Organisations can differentiate themselves from competitors during the COVID-19 pandemic by leveraging the nine ongoing trends, according to Gartner, Inc. These trends are broken into three categories: accelerating trends, new impacts that were not previously part of the future of work discussion, and pendulum swings – temporary shorter-term reactions.
“Business leaders must understand the large scale shifts that are changing how people work and how business gets done,” said Brian Kropp, chief of research for the Gartner HR practice. “Then, they must apply this knowledge to their specific organisation so they can alter their strategy accordingly.”
HR leaders should evaluate the following nine trends to determine if and how they apply to their business:
1. Increase in remote work.Gartner analysis shows that 48% of employees will likely work remotely at least part of the time after the COVID-19 pandemic, compared to 30% pre-pandemic. In fact, 74% of CFOs intend to increase remote work at their organisation after the outbreak. To succeed in a world of increased remote work, hiring managers should prioritise digital dexterity and digital collaboration skills. HR must consider how the context of remote work shifts performance management, particularly how goals are set and how employees are evaluated.
2. Expanded data collection.Organisations have increased their passive tracking of employees as their workforce has become remote. According to an April Gartner survey, 16% of organisations are passively tracking employees via methods like virtual clocking in and out, tracking work computer usage and monitoring employee emails or internal communications/chat. In addition, employers are likely to have significantly more access to the health data of their employees. For example, employers will want to know if any of their employees have the COVID-19 antibodies.
“HR leaders should weigh-in on the ethics of using employee data, but also on how to utilise employee monitoring to understand employee engagement across an increasingly dispersed workforce,” said Mr. Kropp.
3. Employer as a social safety net.Employers will expand their involvement in the lives of their employees by increasing mental health support, expanding health care coverage, and providing financial health support during and after the pandemic.
Organisations are also considering the question of maintaining compensation for employees, even for those who are unable to work remotely or have been furloughed/laid off throughout and after the COVID-19 crisis.
4. Expansion of contingent workers.A recent Gartner survey revealed that 32% of organisations are replacing full-time employees with contingent workers as a cost-saving measure. Utilising more gig workers provides employers with greater workforce management flexibility. However, HR will also need to consider how performance management systems apply to contingent workers as well as questions around whether contingent workers will be eligible for the same benefits as their full-time peers.
5. Separation of critical skills and critical roles.Leaders are redefining what critical means to include: employees in critical strategic roles, employees with critical skills and employees in critical workflow roles.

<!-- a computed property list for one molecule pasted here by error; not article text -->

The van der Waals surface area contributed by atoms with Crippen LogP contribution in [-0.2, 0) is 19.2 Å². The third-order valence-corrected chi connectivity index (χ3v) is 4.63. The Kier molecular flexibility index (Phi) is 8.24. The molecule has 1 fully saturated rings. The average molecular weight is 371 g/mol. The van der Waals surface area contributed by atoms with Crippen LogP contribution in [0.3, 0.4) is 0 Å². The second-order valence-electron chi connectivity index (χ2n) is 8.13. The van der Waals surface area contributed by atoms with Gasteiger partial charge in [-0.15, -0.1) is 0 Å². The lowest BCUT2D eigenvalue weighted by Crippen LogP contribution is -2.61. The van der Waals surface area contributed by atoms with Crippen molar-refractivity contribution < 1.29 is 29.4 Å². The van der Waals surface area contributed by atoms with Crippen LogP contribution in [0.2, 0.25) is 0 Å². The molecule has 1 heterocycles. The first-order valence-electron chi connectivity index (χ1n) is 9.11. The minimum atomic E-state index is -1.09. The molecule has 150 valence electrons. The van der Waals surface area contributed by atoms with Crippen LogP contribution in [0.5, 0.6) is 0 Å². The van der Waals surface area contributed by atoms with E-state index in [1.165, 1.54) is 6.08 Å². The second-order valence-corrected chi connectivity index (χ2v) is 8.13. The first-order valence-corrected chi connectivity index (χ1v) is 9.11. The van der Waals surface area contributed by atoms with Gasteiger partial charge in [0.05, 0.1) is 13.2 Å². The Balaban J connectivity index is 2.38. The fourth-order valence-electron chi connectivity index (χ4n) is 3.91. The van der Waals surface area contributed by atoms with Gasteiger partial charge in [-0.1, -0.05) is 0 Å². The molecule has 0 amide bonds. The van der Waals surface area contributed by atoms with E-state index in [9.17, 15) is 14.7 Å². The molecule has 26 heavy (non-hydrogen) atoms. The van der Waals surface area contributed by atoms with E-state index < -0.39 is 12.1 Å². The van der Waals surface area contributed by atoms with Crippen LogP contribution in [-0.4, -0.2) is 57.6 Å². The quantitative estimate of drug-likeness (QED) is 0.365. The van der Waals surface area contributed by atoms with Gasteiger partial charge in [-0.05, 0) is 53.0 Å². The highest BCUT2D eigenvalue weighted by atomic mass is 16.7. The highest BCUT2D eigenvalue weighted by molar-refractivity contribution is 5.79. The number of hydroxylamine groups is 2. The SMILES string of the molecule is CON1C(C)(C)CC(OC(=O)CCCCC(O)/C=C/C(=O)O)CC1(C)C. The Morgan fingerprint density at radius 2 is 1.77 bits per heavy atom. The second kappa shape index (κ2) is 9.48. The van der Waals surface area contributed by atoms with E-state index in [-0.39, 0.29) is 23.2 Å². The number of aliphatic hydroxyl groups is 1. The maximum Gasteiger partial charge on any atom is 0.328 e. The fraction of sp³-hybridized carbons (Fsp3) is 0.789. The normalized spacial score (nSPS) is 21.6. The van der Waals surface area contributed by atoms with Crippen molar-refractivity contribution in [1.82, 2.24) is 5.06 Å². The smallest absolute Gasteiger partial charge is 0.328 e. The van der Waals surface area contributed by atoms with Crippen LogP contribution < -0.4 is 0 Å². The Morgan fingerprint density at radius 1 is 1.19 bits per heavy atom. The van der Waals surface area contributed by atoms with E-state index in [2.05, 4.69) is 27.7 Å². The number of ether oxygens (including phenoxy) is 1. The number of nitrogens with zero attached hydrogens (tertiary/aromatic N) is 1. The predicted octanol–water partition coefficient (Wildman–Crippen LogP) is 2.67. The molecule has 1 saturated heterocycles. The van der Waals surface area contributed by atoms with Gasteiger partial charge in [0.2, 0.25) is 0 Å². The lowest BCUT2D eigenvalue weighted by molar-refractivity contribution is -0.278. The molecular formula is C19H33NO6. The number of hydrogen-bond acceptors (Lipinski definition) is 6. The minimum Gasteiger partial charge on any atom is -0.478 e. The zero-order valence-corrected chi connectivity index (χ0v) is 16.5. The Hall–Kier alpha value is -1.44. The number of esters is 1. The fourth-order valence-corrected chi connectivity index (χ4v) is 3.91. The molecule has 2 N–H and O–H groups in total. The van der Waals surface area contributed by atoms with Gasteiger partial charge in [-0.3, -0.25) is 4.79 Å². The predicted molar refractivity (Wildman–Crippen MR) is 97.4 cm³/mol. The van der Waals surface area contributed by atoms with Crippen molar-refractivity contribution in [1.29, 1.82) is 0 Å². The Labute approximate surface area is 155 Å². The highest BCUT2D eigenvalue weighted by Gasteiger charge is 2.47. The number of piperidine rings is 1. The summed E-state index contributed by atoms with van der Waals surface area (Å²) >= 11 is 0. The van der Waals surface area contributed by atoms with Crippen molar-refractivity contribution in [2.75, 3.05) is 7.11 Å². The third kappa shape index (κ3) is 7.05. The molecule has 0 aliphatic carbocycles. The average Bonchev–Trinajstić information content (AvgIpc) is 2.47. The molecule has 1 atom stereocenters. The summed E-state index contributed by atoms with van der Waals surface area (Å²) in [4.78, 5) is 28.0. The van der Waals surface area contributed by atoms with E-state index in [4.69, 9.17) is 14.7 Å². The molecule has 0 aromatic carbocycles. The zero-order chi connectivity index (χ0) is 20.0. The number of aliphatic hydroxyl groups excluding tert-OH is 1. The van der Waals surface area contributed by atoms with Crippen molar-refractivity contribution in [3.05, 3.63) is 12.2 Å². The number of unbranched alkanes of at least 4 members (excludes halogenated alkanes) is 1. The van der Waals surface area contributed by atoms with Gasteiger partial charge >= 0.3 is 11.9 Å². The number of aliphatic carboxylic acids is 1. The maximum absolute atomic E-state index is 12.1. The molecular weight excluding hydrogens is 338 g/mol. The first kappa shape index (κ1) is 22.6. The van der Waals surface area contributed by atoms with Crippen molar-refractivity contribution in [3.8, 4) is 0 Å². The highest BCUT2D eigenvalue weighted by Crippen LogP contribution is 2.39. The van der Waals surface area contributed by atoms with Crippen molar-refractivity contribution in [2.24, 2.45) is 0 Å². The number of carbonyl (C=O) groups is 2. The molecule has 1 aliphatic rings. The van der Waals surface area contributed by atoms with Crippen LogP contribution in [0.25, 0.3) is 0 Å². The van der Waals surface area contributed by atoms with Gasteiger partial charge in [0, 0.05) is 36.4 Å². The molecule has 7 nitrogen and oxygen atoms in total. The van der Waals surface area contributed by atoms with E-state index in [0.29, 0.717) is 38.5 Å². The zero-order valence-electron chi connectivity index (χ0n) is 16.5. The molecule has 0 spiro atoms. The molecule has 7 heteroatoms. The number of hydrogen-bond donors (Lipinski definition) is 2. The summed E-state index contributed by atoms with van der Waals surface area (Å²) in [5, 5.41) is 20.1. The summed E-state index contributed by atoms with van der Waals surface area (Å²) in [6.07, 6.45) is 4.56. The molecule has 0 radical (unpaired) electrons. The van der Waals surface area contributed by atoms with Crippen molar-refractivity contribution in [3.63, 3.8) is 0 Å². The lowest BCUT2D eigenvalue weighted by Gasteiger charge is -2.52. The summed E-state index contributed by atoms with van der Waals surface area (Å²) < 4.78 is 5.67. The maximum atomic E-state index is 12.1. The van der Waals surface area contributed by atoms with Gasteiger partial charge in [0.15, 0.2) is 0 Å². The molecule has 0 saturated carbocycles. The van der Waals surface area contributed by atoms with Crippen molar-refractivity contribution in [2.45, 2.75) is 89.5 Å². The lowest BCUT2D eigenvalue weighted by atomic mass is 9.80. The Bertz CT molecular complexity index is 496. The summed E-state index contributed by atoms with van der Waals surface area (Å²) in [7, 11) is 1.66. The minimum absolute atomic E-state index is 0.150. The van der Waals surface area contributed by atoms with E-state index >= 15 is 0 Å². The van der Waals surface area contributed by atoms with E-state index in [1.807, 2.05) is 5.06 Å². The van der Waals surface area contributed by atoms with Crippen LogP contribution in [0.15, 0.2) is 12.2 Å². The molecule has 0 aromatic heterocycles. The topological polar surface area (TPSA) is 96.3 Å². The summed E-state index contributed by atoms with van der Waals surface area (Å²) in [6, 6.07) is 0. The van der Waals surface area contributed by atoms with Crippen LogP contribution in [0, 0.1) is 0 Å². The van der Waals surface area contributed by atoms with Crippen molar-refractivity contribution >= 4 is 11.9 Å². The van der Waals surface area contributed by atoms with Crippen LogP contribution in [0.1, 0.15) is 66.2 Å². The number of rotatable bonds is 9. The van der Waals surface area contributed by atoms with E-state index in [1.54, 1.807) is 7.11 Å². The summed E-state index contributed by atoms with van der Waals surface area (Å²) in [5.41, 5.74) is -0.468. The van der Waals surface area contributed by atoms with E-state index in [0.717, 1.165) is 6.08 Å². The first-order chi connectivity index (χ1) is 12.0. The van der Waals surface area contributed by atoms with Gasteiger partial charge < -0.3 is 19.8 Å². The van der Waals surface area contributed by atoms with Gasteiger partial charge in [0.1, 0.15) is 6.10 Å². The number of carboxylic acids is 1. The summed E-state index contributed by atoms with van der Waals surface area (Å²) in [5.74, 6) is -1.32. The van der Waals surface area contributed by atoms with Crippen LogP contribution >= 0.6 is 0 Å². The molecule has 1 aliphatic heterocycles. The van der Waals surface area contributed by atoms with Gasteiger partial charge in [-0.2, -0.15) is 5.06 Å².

“Separating critical skills from critical roles shifts the focus to coaching employees to develop skills that potentially open multiple avenues for them, rather than focusing on preparing for a specific next role,” said Emily Rose McRae, director in the Gartner HR practice. “Organisations should reevaluate their succession plans and may expand the range of roles considered as part of the development path for a given role’s potential future successors.”
6. Humanisation (and dehumanisation) of workers.Throughout the COVID-19 pandemic, some employees have formed more connected relationships, while others have moved into roles that are increasingly task-oriented. Understanding how to engage task workers in the team culture and creating a culture of inclusiveness is now even more important. To deliver on employee experience, HR will need to facilitate partnerships across the organisation while working with managers to help employees navigate the different norms and expectations associated with these shifts.
7. The emergence of new top-tier employers.As the labour market starts to return to normalcy, candidates will want to know how companies treated their workforce during the COVID-19 outbreak. Organisations must balance the decisions made today to address immediate concerns during the pandemic with the long-term impact on their employment brand that will span the next several years.
8. Shift from designing for efficiency to designing for resilience.Before the COVID-19 crisis, 55% of organisational redesigns were focused on streamlining roles, supply chains, and workflows to increase efficiency. Unfortunately, this path has created fragile systems, prompting organisations to prioritise resilience as equally important as efficiency.
Providing more varied, adaptive and flexible careers helps employees gain the cross-functional knowledge and training necessary for more flexible organisations. Additionally, organisations should shift from trying to “predict” (targeting a specific set of future skills) to “responding” (structuring such that you can quickly course correct with change).
9. Increase in organisational complexity.Across the next several months there will be an acceleration of M&A, nationalisation of companies, and bigger companies becoming even bigger. This rise in complexity will create challenges for leaders as operating models evolve. HR will need to take the lead on shifting to more agile operating models and helping leaders manage greater complexity.
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